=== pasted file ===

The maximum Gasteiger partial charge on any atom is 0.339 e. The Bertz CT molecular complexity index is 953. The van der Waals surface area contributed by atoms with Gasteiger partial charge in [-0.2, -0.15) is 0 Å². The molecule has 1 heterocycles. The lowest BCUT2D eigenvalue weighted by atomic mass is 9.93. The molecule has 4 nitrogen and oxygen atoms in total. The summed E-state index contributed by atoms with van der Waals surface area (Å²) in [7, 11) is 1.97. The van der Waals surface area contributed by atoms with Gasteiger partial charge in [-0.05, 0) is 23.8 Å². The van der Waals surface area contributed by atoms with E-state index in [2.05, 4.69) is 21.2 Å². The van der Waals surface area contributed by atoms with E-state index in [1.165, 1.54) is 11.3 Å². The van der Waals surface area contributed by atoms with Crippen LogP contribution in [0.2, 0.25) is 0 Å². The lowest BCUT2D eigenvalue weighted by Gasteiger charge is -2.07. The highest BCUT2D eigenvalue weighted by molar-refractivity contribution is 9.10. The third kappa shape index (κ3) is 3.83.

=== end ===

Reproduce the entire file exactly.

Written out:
The maximum Gasteiger partial charge on any atom is 0.339 e. The Bertz CT molecular complexity index is 953. The van der Waals surface area contributed by atoms with Gasteiger partial charge in [-0.2, -0.15) is 0 Å². The molecule has 1 heterocycles. The lowest BCUT2D eigenvalue weighted by atomic mass is 9.93. The molecule has 4 nitrogen and oxygen atoms in total. The summed E-state index contributed by atoms with van der Waals surface area (Å²) in [7, 11) is 1.97. The van der Waals surface area contributed by atoms with Gasteiger partial charge in [-0.05, 0) is 23.8 Å². The van der Waals surface area contributed by atoms with E-state index in [2.05, 4.69) is 21.2 Å². The van der Waals surface area contributed by atoms with E-state index in [1.165, 1.54) is 11.3 Å². The van der Waals surface area contributed by atoms with Crippen LogP contribution in [0.2, 0.25) is 0 Å². The lowest BCUT2D eigenvalue weighted by Gasteiger charge is -2.07. The highest BCUT2D eigenvalue weighted by molar-refractivity contribution is 9.10. The third kappa shape index (κ3) is 3.83.